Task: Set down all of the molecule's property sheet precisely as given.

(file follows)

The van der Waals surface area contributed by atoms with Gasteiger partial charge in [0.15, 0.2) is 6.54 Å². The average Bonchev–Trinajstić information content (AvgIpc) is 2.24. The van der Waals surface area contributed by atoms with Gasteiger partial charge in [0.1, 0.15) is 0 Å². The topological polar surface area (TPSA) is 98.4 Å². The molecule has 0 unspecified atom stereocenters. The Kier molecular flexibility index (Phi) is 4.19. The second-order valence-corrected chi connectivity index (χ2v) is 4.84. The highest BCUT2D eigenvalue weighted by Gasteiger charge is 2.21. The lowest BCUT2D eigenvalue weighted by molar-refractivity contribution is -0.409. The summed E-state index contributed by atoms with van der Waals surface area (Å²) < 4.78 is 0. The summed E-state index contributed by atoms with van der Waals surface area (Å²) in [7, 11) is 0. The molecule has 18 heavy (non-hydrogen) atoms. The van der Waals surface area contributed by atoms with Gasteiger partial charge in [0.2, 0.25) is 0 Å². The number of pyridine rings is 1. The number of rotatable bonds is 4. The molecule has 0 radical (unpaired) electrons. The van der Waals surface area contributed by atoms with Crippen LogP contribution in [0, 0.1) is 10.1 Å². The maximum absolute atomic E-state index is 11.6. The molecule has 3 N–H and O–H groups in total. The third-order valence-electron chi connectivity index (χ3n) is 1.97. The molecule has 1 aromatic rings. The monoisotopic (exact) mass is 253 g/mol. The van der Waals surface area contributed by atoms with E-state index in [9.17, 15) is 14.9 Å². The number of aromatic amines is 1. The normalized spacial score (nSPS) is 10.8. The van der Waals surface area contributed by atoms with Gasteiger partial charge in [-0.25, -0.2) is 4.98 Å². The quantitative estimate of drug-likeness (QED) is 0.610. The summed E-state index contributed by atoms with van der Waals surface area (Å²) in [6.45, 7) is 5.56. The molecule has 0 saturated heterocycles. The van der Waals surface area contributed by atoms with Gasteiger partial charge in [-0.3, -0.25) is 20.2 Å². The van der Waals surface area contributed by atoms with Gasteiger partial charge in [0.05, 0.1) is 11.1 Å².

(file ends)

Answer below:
The van der Waals surface area contributed by atoms with Gasteiger partial charge in [0.15, 0.2) is 6.54 Å². The average Bonchev–Trinajstić information content (AvgIpc) is 2.24. The van der Waals surface area contributed by atoms with Gasteiger partial charge in [0.1, 0.15) is 0 Å². The topological polar surface area (TPSA) is 98.4 Å². The molecule has 0 unspecified atom stereocenters. The Kier molecular flexibility index (Phi) is 4.19. The second-order valence-corrected chi connectivity index (χ2v) is 4.84. The highest BCUT2D eigenvalue weighted by Gasteiger charge is 2.21. The lowest BCUT2D eigenvalue weighted by molar-refractivity contribution is -0.409. The summed E-state index contributed by atoms with van der Waals surface area (Å²) < 4.78 is 0. The summed E-state index contributed by atoms with van der Waals surface area (Å²) in [7, 11) is 0. The molecule has 18 heavy (non-hydrogen) atoms. The van der Waals surface area contributed by atoms with Gasteiger partial charge in [0.2, 0.25) is 0 Å². The number of pyridine rings is 1. The number of rotatable bonds is 4. The molecule has 0 radical (unpaired) electrons. The van der Waals surface area contributed by atoms with Crippen LogP contribution in [0, 0.1) is 10.1 Å². The maximum absolute atomic E-state index is 11.6. The molecule has 3 N–H and O–H groups in total. The third-order valence-electron chi connectivity index (χ3n) is 1.97. The molecule has 1 aromatic rings. The monoisotopic (exact) mass is 253 g/mol. The van der Waals surface area contributed by atoms with E-state index in [9.17, 15) is 14.9 Å². The number of aromatic amines is 1. The normalized spacial score (nSPS) is 10.8. The van der Waals surface area contributed by atoms with Gasteiger partial charge in [-0.25, -0.2) is 4.98 Å². The quantitative estimate of drug-likeness (QED) is 0.610. The summed E-state index contributed by atoms with van der Waals surface area (Å²) in [6.45, 7) is 5.56. The molecule has 0 saturated heterocycles. The van der Waals surface area contributed by atoms with Gasteiger partial charge in [-0.3, -0.25) is 20.2 Å². The van der Waals surface area contributed by atoms with Gasteiger partial charge in [0.05, 0.1) is 11.1 Å².